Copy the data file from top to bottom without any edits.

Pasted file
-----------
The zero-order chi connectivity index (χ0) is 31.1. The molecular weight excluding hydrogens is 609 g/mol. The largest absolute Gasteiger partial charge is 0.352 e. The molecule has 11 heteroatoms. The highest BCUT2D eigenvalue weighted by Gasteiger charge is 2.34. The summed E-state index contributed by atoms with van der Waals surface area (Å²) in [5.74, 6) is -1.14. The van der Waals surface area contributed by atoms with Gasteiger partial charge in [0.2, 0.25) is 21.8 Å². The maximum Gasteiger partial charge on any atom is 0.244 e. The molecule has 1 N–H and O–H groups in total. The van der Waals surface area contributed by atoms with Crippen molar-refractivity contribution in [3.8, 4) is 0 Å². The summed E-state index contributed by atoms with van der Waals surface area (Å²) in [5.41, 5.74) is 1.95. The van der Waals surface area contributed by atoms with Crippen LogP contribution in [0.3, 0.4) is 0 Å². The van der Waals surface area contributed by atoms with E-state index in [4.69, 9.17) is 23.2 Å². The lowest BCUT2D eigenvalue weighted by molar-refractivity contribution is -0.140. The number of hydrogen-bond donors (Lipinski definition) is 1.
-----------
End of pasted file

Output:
The zero-order chi connectivity index (χ0) is 31.1. The molecular weight excluding hydrogens is 609 g/mol. The largest absolute Gasteiger partial charge is 0.352 e. The molecule has 11 heteroatoms. The highest BCUT2D eigenvalue weighted by Gasteiger charge is 2.34. The summed E-state index contributed by atoms with van der Waals surface area (Å²) in [5.74, 6) is -1.14. The van der Waals surface area contributed by atoms with Gasteiger partial charge in [0.2, 0.25) is 21.8 Å². The maximum Gasteiger partial charge on any atom is 0.244 e. The molecule has 1 N–H and O–H groups in total. The van der Waals surface area contributed by atoms with Crippen molar-refractivity contribution in [3.8, 4) is 0 Å². The summed E-state index contributed by atoms with van der Waals surface area (Å²) in [5.41, 5.74) is 1.95. The van der Waals surface area contributed by atoms with Crippen LogP contribution in [0.3, 0.4) is 0 Å². The van der Waals surface area contributed by atoms with E-state index in [4.69, 9.17) is 23.2 Å². The lowest BCUT2D eigenvalue weighted by molar-refractivity contribution is -0.140. The number of hydrogen-bond donors (Lipinski definition) is 1.